We’re just two weeks into a new year and a new decade. I’m not about to regale you with all my new year resolutions, because I have none. The change of a number on the calendar doesn’t make me any more likely to make successful changes in my life. In fact, I hold the very thought in disfavour because if you see the need for a change, you should make the change rather than wait for the end of the year to do it. Why wait?

What has me thinking is not the change of the last digit of the year, but the second last. The 2010s have given way to the 2020s. What’s coming?

I’ve been thinking a lot about climate change. I was going to tell you what I think will happen if we continue along the road of lip service to the changes we need to make, and also what will happen if we get down to business and make the changes we really need to make. But frankly, there’s no need to lay out two scenarios because we’re not going to get down to business. Individuals feel inertia in their habits, and the more people you consider, the larger the inertia gets. This is before even considering that our current way of doing things is very profitable to many people. As a result, they’re actively putting the brake on changes. As a result, change is slow.

With our foot-dragging, the amount of carbon dioxide in the atmosphere is increasing. I’m not sure, but the rate of increase may be increasing as well. The weather is growing more severe, climate is changing, seas are rising. The pleasant inter-ice-age climate in which we developed civilization will soon be over. There will be fewer comfortable places to live and less arable land. Less arable land means less food. Wars will break out over food and water, squandering the precious resources remaining.

A century from now, things will be very different than today. I just can’t decide how different. Either civilization will regress, leaving behind the highest technology we enjoy today, or civilization will completely collapse. Either way, population will drop significantly. I’d suggest the worldwide population will drop by half, with large cities being the most affected. Whether this is a best-case, or a mid-way between the extremes, I can’t decide.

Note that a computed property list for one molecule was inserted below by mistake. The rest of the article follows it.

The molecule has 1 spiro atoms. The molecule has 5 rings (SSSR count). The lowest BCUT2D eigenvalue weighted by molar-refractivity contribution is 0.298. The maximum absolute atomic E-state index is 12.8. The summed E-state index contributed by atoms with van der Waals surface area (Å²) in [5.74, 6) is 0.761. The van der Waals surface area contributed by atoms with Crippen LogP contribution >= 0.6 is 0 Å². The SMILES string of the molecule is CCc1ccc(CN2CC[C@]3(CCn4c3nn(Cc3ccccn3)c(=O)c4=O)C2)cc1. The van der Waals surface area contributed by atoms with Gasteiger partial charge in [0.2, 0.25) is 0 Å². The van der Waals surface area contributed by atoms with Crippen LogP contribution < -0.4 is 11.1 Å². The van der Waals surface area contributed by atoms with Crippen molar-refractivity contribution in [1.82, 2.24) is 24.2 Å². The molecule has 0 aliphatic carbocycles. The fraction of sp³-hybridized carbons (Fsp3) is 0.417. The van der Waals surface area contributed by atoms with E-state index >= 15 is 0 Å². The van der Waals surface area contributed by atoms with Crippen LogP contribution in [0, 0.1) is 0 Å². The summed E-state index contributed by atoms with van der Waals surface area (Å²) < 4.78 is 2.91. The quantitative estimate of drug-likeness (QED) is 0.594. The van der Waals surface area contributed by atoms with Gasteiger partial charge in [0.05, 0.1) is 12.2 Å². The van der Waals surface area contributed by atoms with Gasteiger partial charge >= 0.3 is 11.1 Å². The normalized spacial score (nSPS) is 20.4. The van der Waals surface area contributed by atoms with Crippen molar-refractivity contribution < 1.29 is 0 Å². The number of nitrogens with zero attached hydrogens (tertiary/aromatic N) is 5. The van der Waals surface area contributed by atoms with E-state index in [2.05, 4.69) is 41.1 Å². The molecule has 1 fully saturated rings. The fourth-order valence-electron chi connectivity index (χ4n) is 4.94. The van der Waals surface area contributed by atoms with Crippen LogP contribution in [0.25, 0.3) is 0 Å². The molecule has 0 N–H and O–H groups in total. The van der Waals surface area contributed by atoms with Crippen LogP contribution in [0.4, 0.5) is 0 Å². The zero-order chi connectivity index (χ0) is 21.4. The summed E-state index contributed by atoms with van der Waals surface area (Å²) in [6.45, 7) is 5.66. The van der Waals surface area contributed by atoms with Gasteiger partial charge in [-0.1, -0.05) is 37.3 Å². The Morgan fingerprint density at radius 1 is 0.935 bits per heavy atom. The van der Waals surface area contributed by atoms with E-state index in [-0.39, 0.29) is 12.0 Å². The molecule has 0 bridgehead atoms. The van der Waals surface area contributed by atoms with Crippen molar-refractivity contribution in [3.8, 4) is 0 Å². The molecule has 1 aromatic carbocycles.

By 2250, I would be absolutely stunned if the world population is significantly greater than 20% of what it is today. And it won’t get better from there. Unless we discover an easy and energy-efficient way to remove carbon dioxide from the atmosphere and store it in a deep-time durable form, there won’t be any coming back from this new normal any time soon … and ‘soon’ is geologically speaking. It’ll take millions of years for natural processes to bring the carbon dioxide levels down. The question is whether we can develop the technology to do it ourselves before we lose the technical and manufacturing means to put it into action in a meaningful way.

I would suggest that biggest impediment to taking action today is the average adult’s inertia. Things seem okay so people go about their business. Although most people are in favour of reducing their nation’s carbon footprint, they are not so enthusiastic when confronted with the bill. I really think a few things have to happen before people change. In no particular order, everyone over 40 has to age and die. People currently younger than 40 have far more skin in the game and were therefore more willing to make a greater sacrifice. Also things have to get worse. To my amazement, there are still deniers out there. All but the most hard-core will come around when things get much worse and there’s no denying the truth. At that time, the tide will carry those hard-core, regardless.

It’s our habits and what we consider problematic. No one I know would think of not recycling. At the same time however, most people I know don’t consider the carbon dioxide created by a trip via aircraft. This has to change and it won’t while the older among us are still around. I do wonder how much it will change as you young age, however. When I was very young, the first energy crisis struck. We all learned to turn lights off when we weren’t in the room. A small thing, to be sure, but the young don’t worry about even this any more. And by young, I mean anyone under 30.

I’m thinking things will have to get much worse, far past the point of no return (if we’re not there already) for people to change their habits.

So severe climate change is coming. In my mind, there’s only one question. Will it damage civilization and set technology back a few centuries? Or it destroy civilization and set technology back a millennia or two? Either way, a lot of people are going to die and everything is going to be a hell of a mess for a very long time to come.